It’s quite a long way from Mac East to Tours, France

Last spring, while most students walked through the snow between Mac East and the B.A. building, junior Marissa Sayre was walking around the streets of Tours, France.

Sayre was one of the seven students who traveled to France for three months last semester as part of the University’s study abroad program.

While in Tours, Sayre studied French at the Institute for Foreign Students and became familiar with the country’s culture.

Sayre, who is a French major at the University spent her first semester at BGSU living in the French house. She said traveling to France has always been a dream of hers.

“I was so excited when I bought my ticket to France. It was like the best day of my life,” Sayre said.

Tours is an hour and a half train ride outside of Paris, and the group traveled to Paris about four times during the semester.

She remembers traveling on the Metro into Paris and seeing a small orchestra performing beside the train.

“You would never see that in the subway in New York. I was just so blown away by it,” Sayre said.

One of the differences Sayre noticed while in France was in the way the French and Americans travel.

“The French are not into the whole tourist thing,” Sayre said. “They just want to go visit somewhere and live a week in the life of an American.”

“Everyone keeps saying ‘I bet they hated you’ but when I was in Paris I sort of got annoyed with tourists too,” Sayre said. “They were there to take a picture and buy some Louis Vouton, but not to appreciate the culture.”

The cities in France were one of the highlights for Sayre. Sayre said the cities, which are built up around the center of the city with no real suburbs, were full of people every day.

“France is obviously different from America,” Sayre said. “You can walk across the entire town in a half an hour; everything is so close.”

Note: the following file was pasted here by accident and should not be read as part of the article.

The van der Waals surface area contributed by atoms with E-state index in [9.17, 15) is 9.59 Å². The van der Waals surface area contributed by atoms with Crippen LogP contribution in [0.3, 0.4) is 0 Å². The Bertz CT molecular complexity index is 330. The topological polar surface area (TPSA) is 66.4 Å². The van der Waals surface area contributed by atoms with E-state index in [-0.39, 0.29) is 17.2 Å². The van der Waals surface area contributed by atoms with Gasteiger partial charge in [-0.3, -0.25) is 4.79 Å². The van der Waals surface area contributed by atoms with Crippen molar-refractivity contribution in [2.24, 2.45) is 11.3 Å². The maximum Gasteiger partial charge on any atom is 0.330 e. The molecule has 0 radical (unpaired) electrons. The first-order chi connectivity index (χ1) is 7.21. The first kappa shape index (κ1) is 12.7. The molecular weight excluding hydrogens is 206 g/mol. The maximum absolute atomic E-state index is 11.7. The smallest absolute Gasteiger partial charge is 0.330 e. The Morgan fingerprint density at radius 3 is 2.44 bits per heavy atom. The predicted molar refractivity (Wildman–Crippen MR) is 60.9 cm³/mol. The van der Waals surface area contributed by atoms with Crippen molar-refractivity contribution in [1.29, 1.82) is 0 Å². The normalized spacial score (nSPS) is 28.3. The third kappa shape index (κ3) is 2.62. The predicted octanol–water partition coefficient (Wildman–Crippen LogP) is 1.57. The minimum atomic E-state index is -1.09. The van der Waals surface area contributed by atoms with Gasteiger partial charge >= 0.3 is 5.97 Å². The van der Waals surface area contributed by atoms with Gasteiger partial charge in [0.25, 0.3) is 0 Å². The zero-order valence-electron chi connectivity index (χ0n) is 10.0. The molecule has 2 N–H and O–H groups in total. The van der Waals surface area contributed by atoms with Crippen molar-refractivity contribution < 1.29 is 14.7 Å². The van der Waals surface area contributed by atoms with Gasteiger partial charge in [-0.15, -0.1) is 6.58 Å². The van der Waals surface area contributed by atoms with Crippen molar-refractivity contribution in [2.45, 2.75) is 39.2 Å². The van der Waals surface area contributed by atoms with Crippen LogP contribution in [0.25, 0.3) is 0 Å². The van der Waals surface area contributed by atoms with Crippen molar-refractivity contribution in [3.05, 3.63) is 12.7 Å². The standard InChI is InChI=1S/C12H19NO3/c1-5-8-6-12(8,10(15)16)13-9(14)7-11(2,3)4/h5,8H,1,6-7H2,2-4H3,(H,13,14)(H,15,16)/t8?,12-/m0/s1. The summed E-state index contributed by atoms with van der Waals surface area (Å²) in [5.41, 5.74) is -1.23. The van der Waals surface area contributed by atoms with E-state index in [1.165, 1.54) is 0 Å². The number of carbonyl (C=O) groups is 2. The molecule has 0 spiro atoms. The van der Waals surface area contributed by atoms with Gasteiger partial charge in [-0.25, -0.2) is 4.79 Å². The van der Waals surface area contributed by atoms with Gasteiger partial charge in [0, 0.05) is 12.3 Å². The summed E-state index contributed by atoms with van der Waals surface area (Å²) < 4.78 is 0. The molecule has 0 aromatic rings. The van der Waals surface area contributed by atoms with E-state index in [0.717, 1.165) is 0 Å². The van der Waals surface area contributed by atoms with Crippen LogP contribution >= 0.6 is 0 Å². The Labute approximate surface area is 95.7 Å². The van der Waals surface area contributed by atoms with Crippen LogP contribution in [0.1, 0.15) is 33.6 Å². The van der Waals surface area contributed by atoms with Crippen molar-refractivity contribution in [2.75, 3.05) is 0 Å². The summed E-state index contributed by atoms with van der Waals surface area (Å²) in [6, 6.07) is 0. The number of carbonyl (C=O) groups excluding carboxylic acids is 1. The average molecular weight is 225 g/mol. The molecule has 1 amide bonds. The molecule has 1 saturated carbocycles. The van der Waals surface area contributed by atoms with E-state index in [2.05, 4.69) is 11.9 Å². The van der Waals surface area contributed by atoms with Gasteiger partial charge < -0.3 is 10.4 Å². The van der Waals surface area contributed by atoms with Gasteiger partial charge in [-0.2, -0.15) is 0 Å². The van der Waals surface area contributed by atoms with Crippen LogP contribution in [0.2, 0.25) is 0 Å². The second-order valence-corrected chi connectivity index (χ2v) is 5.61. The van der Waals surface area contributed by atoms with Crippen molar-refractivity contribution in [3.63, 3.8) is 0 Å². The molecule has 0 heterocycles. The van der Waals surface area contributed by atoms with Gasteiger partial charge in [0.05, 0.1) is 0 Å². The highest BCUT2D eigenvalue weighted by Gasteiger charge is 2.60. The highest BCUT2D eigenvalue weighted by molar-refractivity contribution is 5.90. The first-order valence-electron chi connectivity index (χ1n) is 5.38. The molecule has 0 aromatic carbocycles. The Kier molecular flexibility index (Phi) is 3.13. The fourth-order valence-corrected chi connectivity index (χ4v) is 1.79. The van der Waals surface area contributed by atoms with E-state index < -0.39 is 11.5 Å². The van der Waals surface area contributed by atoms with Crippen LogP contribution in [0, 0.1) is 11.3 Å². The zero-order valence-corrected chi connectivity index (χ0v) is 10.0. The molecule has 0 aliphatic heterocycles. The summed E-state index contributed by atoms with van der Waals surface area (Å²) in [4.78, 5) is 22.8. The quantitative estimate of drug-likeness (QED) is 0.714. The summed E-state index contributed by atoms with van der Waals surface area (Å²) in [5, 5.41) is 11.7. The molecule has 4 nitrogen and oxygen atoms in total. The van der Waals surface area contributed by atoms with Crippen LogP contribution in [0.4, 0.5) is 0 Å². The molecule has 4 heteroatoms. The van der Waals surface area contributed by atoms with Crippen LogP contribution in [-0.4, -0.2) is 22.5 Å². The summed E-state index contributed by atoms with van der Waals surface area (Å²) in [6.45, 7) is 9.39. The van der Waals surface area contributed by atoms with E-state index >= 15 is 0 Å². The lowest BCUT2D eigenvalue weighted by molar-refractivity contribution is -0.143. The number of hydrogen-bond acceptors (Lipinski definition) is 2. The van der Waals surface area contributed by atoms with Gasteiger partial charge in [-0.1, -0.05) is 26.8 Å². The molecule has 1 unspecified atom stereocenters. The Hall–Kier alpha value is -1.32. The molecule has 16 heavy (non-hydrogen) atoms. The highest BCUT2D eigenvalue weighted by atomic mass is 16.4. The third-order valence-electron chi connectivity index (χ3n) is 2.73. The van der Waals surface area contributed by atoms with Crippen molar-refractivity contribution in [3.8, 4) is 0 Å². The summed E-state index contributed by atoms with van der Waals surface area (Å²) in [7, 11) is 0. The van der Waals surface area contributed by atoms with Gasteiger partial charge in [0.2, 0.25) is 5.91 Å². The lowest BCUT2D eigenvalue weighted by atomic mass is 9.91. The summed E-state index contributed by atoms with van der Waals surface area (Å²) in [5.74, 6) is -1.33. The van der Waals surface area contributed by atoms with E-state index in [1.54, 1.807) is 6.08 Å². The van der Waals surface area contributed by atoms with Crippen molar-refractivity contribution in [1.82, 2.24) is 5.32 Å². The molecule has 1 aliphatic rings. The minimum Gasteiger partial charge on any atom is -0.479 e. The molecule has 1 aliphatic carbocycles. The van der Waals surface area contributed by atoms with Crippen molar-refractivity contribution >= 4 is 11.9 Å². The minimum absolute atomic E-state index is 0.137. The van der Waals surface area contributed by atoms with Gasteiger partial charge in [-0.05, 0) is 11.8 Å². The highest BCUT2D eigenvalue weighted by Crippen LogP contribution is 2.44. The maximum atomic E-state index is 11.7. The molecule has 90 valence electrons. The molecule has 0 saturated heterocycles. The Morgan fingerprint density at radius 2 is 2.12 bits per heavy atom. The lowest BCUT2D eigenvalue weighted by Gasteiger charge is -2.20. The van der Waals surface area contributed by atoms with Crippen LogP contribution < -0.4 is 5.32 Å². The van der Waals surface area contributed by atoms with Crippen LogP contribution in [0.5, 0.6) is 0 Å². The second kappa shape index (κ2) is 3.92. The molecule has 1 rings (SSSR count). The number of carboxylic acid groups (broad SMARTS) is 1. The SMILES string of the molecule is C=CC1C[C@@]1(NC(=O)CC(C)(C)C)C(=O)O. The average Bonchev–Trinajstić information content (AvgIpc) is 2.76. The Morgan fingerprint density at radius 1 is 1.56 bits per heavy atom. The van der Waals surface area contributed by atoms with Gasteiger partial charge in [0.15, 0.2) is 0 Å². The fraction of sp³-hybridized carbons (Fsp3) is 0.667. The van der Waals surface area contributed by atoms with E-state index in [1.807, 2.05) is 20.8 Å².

While in France she also visited historical landmarks like the Eiffel Tower, the Louvre and the Pont du Gard, an ancient aqueduct system that remains intact from the Roman Empire.

“There was just so much history, I was blown away,” Sayre said.

“In France there is just a more laidback culture,” Sayre said. “There is not a sense of urgency like there is here.”

BGSU students met other international students during their time in France and became very close.

“Now I have friends all over the world, and that’s kind of cool,” Sayre said.

After three months in France, six BGSU students traveled to Africa to spend two weeks in Burkina Faso. The students stayed with host families in the capital city of Ouagadougou. Sayre said the biggest culture shock came in these two weeks.

“It was so different. There were castles where the rich people lived and everyone else had almost nothing.” Sayre said.

While in Africa the students studied media and African culture.

Sayre speaks three languages, English, French and German, and she plans to learn three new languages, Polish, Italian and Chinese. She hopes being multilingual will give her an edge when she masters in international business. For her, studying abroad has been a wonderful experience.

“I would say to anyone who is thinking about, even those who aren’t thinking about it, do it.”